Somatic cell nuclear transfer
After the dissociation of fin-tissue from albino sterlet or Russian sturgeon by trypsinization, the cell density was 270,000 ± 8,000 or 275,000 ± 10,000 cells/mL, respectively, with an average cell viability of 95 ± 5% (5 replicates each). Using albino sterlet fin-cells, 129 sterlet eggs reconstructed, from which 13 NTs (10.1%) exhibited initial cleavages and reached the blastula stage. Only 4 embryos (3.1%) reached the gastrula stage and stopped development (Table 1). Using Russian sturgeon fin-cells, in total 210 sterlet eggs submitted to iSCNT and 14 NTs (6.7%) showed sequential cleavages with a normal pattern up to the blastula stage. Among them, some embryos stopped their development and only 10 NTs (4.8%) reached the gastrula stage, and exhibited the blastopore on the margin between the animal and the vegetal hemisphere (Fig. 2; see aNT). While 7 embryos stopped their development and blastomeres were broken down on the course of gastrulation, 3 (1.4%) completed this step and reached the neurula stage. Finally, 1 NT-embryo (0.5%) successfully formed the neural fold and somites (Fig. 3A) and entered the somatogenesis stage that displayed swelled-shape heart (Fig. 3B; see Supplementary Videos S1 and S2). The NT successfully hatched out and fed (Table 1; Fig. 3C; see Supplementary Video S3) while its pigmentation pattern was similar to that of the sterlet control (CNTRL) (Fig. 3D). After three times washing with PSACF and 30 min incubation, more than 50% CNTRL embryos fertilized (n = 251) and developed normally and reached the feeding stage (n = 230) (Table 1). All extender solution-injected CNTRLs (n = 50) did not exhibit development as no somatic cell was injected (Table 1; Fig. 2; see ESi).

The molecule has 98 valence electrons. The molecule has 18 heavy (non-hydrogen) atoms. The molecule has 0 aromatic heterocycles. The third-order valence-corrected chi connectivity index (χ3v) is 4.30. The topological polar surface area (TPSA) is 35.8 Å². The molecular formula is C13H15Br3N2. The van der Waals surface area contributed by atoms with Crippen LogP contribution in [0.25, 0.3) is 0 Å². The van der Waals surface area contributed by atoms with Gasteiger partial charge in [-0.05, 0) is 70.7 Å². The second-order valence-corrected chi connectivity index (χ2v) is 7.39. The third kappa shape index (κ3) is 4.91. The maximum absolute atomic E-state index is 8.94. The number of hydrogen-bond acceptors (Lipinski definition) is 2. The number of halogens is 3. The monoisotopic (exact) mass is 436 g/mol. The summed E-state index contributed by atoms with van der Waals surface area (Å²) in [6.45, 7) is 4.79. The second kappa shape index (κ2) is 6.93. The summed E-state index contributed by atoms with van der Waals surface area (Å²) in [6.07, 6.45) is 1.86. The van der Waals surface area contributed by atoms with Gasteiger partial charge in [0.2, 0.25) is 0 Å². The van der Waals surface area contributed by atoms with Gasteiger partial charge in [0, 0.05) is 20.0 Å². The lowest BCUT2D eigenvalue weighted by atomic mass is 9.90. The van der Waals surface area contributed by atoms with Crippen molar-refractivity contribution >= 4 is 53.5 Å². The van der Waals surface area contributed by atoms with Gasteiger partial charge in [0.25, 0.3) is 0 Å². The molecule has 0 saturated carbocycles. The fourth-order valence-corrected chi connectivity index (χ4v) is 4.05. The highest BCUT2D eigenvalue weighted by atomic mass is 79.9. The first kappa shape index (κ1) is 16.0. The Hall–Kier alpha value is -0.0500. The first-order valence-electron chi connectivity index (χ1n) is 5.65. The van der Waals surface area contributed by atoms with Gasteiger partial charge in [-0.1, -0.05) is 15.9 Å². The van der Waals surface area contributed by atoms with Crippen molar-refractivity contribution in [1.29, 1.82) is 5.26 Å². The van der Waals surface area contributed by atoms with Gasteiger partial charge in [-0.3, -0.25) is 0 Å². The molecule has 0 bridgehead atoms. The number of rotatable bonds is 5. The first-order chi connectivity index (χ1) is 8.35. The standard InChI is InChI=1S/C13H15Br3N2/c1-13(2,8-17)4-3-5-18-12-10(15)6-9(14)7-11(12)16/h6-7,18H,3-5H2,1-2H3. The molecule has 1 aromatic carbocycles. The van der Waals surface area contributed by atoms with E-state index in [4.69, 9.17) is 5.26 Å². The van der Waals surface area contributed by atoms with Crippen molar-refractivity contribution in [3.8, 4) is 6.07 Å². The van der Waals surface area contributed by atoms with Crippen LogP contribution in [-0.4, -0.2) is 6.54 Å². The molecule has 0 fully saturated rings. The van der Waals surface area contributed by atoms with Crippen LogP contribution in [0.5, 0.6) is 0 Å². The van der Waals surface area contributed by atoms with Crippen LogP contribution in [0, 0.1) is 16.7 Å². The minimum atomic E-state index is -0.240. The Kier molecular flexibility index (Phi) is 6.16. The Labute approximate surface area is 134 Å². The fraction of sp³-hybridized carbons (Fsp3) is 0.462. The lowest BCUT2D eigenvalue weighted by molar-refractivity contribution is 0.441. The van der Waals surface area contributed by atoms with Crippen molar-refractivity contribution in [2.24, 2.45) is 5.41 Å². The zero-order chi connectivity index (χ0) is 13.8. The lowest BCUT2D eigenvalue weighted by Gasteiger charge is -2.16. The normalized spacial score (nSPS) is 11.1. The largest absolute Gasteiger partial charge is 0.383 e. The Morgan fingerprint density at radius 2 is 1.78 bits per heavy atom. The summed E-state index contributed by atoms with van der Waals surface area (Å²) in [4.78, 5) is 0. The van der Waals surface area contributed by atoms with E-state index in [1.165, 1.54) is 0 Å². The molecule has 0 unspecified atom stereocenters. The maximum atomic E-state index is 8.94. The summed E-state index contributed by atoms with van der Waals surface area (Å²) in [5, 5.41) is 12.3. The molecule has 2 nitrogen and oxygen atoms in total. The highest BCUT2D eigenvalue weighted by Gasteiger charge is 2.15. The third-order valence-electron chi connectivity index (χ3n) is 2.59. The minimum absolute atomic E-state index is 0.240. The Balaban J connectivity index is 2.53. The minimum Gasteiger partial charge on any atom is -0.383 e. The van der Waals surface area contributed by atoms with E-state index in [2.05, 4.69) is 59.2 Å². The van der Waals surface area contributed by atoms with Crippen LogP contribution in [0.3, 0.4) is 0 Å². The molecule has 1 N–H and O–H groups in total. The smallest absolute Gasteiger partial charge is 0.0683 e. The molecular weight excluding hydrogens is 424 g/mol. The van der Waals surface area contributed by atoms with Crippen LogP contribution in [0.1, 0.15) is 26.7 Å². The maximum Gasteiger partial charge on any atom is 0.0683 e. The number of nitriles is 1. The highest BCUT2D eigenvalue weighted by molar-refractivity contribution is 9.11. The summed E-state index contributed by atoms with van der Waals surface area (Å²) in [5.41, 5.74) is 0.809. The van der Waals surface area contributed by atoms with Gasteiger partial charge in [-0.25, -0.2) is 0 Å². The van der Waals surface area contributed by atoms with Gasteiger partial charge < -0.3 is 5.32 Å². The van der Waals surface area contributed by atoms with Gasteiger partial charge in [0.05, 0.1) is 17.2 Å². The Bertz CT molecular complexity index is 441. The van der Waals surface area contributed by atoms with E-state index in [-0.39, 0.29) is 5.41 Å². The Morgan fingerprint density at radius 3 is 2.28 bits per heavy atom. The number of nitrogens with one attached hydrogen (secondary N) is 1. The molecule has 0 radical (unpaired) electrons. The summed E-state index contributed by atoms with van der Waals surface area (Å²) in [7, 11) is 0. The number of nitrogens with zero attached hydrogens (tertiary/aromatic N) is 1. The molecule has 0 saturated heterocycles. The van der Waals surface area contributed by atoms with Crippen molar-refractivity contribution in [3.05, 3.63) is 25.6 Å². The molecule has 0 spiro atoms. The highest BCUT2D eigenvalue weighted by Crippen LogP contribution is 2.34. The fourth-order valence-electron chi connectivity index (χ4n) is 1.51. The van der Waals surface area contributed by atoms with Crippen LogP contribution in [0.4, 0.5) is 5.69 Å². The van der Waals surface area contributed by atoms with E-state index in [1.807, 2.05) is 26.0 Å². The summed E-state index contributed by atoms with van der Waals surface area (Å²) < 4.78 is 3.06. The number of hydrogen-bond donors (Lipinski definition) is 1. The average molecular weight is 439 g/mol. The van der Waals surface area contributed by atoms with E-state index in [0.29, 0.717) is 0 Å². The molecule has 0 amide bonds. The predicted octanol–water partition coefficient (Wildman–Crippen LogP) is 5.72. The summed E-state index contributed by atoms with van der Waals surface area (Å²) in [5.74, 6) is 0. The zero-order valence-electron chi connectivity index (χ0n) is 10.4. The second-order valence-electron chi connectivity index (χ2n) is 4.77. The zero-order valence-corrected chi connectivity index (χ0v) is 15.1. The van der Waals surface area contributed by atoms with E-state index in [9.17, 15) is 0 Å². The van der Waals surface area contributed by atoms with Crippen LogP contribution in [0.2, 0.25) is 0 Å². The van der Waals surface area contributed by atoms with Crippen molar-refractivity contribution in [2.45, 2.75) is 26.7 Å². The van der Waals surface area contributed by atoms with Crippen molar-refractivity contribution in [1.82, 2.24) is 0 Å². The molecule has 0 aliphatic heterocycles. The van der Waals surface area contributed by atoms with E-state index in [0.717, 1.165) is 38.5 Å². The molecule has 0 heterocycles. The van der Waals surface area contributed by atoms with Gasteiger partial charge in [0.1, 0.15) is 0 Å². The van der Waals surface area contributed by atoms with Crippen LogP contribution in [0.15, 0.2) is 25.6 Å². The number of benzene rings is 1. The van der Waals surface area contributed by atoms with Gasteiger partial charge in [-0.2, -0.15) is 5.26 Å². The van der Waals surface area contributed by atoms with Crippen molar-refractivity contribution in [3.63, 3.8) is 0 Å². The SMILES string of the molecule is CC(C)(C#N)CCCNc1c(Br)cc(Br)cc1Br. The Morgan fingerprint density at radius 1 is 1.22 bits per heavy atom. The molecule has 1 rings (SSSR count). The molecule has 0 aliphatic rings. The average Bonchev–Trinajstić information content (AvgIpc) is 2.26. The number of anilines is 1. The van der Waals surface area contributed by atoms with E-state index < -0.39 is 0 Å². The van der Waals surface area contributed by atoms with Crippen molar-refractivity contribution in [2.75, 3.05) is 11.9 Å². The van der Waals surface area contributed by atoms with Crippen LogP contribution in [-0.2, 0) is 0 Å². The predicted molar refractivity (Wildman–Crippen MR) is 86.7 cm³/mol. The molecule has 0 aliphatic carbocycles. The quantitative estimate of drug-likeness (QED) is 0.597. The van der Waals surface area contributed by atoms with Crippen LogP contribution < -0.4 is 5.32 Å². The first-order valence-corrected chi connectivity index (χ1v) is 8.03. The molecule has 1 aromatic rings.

Flow cytometry and Genotyping
The ploidy of sterlet CNTRL, Russian CNTRL and of the hatched NT-fish obtained after iSCNT were analysed by flow cytometry. The relative ploidy levels of all sterlet CNTRLs and Russian CNTRLs showed 2n and 4n, respectively (Fig. 4). The cells from the NT-fish at 28 days post activation showed 4n as Russian CNTRL (Fig. 4).
Using sterlet positive primer pair 247_ARp + 247_uni, we obtained amplification of a 247 bp fragment in NT-fish, sterlet-recipient, sterlet male, and sterlet CNTRL embryos, while no amplification in Russian-donor, as expected (Fig. 5). On the contrary, no amplification in NT-fish, sterlet recipient male, and sterlet CNTRLs, but amplification of a 247 bp fragment in Russian-donor, was observed when using sterlet negative primer pair 247_ARn + 247_uni (Fig. 5). It clearly showed that NT-fish contains only sterlet genome. It was consistent with results of microsatellite genotyping, which confirmed no presence of any allele specific to Russian sturgeon in genotypes of NT-fish (Table 2). More interestingly, NT-fish was fully homozygous at all genotyped loci, including loci where sterlet recipient was heterozygote (Table 2).